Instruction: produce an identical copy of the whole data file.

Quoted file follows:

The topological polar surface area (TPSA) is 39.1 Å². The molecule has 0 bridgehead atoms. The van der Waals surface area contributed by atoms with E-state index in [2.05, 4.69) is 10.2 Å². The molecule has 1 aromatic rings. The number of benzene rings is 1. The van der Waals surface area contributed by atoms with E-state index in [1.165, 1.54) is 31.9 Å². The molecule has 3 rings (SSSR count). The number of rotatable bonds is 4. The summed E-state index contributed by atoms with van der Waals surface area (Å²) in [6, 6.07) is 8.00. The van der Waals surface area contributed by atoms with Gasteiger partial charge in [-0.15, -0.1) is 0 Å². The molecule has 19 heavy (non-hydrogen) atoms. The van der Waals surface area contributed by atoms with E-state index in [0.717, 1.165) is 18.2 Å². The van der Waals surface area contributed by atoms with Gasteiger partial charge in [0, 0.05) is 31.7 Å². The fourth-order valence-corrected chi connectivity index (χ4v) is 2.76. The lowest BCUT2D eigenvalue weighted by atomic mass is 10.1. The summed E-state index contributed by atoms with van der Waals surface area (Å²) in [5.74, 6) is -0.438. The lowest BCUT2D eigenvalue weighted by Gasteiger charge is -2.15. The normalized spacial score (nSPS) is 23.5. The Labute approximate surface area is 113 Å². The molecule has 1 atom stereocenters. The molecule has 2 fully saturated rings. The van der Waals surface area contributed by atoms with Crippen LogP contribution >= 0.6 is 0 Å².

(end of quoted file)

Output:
The topological polar surface area (TPSA) is 39.1 Å². The molecule has 0 bridgehead atoms. The van der Waals surface area contributed by atoms with E-state index in [2.05, 4.69) is 10.2 Å². The molecule has 1 aromatic rings. The number of benzene rings is 1. The van der Waals surface area contributed by atoms with E-state index in [1.165, 1.54) is 31.9 Å². The molecule has 3 rings (SSSR count). The number of rotatable bonds is 4. The summed E-state index contributed by atoms with van der Waals surface area (Å²) in [6, 6.07) is 8.00. The van der Waals surface area contributed by atoms with Gasteiger partial charge in [-0.15, -0.1) is 0 Å². The molecule has 19 heavy (non-hydrogen) atoms. The van der Waals surface area contributed by atoms with E-state index in [0.717, 1.165) is 18.2 Å². The van der Waals surface area contributed by atoms with Gasteiger partial charge in [0, 0.05) is 31.7 Å². The fourth-order valence-corrected chi connectivity index (χ4v) is 2.76. The lowest BCUT2D eigenvalue weighted by atomic mass is 10.1. The summed E-state index contributed by atoms with van der Waals surface area (Å²) in [5.74, 6) is -0.438. The lowest BCUT2D eigenvalue weighted by Gasteiger charge is -2.15. The normalized spacial score (nSPS) is 23.5. The Labute approximate surface area is 113 Å². The molecule has 1 atom stereocenters. The molecule has 2 fully saturated rings. The van der Waals surface area contributed by atoms with Crippen LogP contribution >= 0.6 is 0 Å².